Adults With Children More Likely to Lose Income, Experience Food Shortages During COVID-19
New data from the U.S. Census Bureau estimates that more than half (55 percent) of households with children have had at least one adult lose employment income since the beginning of the pandemic. That’s significantly higher than what’s happened in childless households (where the rate is 44 percent).
Also, adults in households with children who reported that they weren’t working were more likely to say it was because of a permanent reason, such as being laid off. Adults in childless households who lost income were more likely to report having been furloughed or having taken a temporary pay cut.
The financial strain on families is only likely to increase. The New York Times reports that another 2.1 million people filed unemployment claims last week, bringing the total to more than 40 million people, or one in four American workers.
Billionaires Are $434 Billion Richer Since the Pandemic Started
The economy may be in shambles but the stock market is doing great. Because of this, the net worth of America’s billionaires is up 15 percent since the pandemic began, CNBC reports. The richest five billionaires — Jeff Bezos, Bill Gates, Mark Zuckerberg, Warren Buffett, and Larry Ellison — saw combined gains of $76 billion.
The data comes from a report by the progressive coalition Americans for Tax Fairness and the left-leaning think tank Institute for Policy Studies, which analyzed Forbes’ real-time estimates of the billionaires’ worth.
“Even in the midst of the greatest national emergency since World War II, tax handouts to the wealthy have continued,” the report says, referring to the “millionaire loophole” in the CARES Act that allows certain tax deductions for the wealthy.
Undocumented Immigrant-Led Relief Fund for Undocumented Workers Serves Thousands
As Next City has previously reported, not every American is getting a stimulus check. Across the country, groups have mobilized to provide economic relief for some of the most vulnerable, including undocumented immigrants.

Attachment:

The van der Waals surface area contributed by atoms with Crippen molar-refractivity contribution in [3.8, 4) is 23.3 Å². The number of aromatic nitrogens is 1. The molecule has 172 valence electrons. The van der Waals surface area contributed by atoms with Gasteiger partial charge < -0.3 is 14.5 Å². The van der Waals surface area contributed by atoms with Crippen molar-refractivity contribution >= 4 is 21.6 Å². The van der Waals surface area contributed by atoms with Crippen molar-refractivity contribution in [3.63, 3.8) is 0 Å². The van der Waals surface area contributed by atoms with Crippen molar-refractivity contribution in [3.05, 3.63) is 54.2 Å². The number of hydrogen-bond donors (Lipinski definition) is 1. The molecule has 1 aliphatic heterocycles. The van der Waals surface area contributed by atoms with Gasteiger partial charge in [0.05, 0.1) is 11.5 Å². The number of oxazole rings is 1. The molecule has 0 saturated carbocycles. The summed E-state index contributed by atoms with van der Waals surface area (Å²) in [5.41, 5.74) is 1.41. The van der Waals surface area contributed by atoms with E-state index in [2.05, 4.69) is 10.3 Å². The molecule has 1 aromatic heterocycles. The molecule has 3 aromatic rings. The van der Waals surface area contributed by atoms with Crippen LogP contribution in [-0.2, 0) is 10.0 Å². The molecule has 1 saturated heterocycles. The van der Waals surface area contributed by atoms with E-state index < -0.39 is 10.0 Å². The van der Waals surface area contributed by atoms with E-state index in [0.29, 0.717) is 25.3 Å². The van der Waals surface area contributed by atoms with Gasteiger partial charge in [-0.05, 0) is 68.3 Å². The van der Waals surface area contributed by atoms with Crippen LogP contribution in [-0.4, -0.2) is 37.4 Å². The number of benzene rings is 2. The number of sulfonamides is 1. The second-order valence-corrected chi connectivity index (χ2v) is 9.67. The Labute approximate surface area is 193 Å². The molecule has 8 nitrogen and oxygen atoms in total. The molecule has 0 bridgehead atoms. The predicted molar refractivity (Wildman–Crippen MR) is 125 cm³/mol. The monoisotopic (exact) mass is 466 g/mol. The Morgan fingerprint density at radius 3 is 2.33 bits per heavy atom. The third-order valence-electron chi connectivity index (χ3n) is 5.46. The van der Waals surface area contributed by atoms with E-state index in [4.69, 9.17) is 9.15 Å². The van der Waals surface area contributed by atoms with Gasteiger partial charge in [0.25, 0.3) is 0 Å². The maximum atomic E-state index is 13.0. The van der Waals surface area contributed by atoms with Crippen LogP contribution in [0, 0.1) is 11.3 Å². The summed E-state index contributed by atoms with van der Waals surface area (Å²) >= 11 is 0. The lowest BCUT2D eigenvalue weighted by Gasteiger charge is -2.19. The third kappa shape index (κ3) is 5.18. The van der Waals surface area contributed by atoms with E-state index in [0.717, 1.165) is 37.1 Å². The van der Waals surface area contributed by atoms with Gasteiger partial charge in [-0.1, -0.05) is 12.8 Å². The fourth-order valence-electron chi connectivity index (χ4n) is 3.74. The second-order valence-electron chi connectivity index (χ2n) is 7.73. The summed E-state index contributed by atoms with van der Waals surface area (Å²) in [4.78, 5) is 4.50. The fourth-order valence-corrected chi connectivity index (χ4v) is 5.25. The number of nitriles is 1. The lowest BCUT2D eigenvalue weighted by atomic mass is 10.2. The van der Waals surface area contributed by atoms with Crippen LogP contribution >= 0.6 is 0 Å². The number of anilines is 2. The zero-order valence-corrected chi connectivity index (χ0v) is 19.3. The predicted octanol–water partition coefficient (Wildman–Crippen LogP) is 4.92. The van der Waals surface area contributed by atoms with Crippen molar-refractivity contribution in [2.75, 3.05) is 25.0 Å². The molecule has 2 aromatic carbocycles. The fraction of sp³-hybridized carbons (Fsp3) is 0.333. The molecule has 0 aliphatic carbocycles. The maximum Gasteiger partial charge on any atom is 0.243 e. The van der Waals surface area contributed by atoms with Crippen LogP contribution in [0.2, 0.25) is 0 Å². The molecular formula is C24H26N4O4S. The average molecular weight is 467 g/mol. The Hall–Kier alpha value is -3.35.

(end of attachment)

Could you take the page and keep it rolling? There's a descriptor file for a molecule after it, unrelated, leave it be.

Movimiento Cosecha, a national immigrants-rights nonprofit, launched its Undocumented Worker Fund in March, granting funds to 1,000 applicants in its first round of donations. Earlier this week, the organization announced that it had reopened its fund and received 900 applications for relief in the first minute. They had given away relief to 2500 families within the first 25 minutes and had to close the application again. Another nearly 50,000 people tried to access the page but couldn’t get through.
In a Medium post, the organization explains how it created an undocumented-led committee of more than 30 volunteers to guide the creation and administration of the fund. One key lesson that Movimiento Cosecha took to heart was to limit the amount of personal information they collected, and minimize the information shared with the federal government. Families are required to fill out one online form and participate in one phone interview with a volunteer.
Movimiento Cosecha is raising more money for its fund. Meanwhile, it’s posted a list of other relief funds for undocumented workers on its website.
This article is part of The Bottom Line, a series exploring scalable solutions for problems related to affordability, inclusive economic growth and access to capital. Click here to subscribe to our Bottom Line newsletter.